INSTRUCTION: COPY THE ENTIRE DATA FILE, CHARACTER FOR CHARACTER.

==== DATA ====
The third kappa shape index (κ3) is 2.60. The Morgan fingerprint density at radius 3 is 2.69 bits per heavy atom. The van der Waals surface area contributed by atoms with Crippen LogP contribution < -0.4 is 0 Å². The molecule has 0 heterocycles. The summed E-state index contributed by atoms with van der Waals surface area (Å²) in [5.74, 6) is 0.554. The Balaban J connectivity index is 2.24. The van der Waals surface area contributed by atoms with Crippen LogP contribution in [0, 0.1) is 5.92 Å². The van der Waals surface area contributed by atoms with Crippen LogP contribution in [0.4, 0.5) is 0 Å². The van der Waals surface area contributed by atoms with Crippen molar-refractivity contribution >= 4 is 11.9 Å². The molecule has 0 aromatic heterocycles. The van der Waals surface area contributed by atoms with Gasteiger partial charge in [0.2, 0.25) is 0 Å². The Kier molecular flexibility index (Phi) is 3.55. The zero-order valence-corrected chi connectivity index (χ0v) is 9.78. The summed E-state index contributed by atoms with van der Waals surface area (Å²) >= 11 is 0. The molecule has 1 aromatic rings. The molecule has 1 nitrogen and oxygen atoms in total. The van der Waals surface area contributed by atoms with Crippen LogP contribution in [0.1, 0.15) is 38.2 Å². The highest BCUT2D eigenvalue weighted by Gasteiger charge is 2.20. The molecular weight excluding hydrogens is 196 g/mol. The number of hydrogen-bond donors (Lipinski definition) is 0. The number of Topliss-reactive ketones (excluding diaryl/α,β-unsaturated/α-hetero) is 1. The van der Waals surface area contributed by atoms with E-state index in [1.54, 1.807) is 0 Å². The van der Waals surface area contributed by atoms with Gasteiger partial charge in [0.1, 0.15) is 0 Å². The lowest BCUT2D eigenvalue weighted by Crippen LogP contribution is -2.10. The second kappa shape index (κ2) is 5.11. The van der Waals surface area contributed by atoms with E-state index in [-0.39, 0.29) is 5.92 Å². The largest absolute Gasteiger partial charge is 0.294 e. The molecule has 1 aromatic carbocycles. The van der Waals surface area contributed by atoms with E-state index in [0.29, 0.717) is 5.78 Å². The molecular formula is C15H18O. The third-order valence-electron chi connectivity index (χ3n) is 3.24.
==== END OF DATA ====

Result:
The third kappa shape index (κ3) is 2.60. The Morgan fingerprint density at radius 3 is 2.69 bits per heavy atom. The van der Waals surface area contributed by atoms with Crippen LogP contribution < -0.4 is 0 Å². The molecule has 0 heterocycles. The summed E-state index contributed by atoms with van der Waals surface area (Å²) in [5.74, 6) is 0.554. The Balaban J connectivity index is 2.24. The van der Waals surface area contributed by atoms with Crippen LogP contribution in [0, 0.1) is 5.92 Å². The van der Waals surface area contributed by atoms with Crippen LogP contribution in [0.4, 0.5) is 0 Å². The van der Waals surface area contributed by atoms with Crippen molar-refractivity contribution >= 4 is 11.9 Å². The molecule has 0 aromatic heterocycles. The van der Waals surface area contributed by atoms with Gasteiger partial charge in [0.2, 0.25) is 0 Å². The Kier molecular flexibility index (Phi) is 3.55. The zero-order valence-corrected chi connectivity index (χ0v) is 9.78. The summed E-state index contributed by atoms with van der Waals surface area (Å²) >= 11 is 0. The molecule has 1 aromatic rings. The molecule has 1 nitrogen and oxygen atoms in total. The van der Waals surface area contributed by atoms with Crippen LogP contribution in [0.1, 0.15) is 38.2 Å². The highest BCUT2D eigenvalue weighted by Gasteiger charge is 2.20. The molecular weight excluding hydrogens is 196 g/mol. The number of hydrogen-bond donors (Lipinski definition) is 0. The number of Topliss-reactive ketones (excluding diaryl/α,β-unsaturated/α-hetero) is 1. The van der Waals surface area contributed by atoms with E-state index in [1.54, 1.807) is 0 Å². The van der Waals surface area contributed by atoms with Gasteiger partial charge in [0.1, 0.15) is 0 Å². The lowest BCUT2D eigenvalue weighted by Crippen LogP contribution is -2.10. The second kappa shape index (κ2) is 5.11. The van der Waals surface area contributed by atoms with E-state index in [-0.39, 0.29) is 5.92 Å². The largest absolute Gasteiger partial charge is 0.294 e. The molecule has 1 aromatic carbocycles. The van der Waals surface area contributed by atoms with E-state index in [0.29, 0.717) is 5.78 Å². The molecular formula is C15H18O. The third-order valence-electron chi connectivity index (χ3n) is 3.24.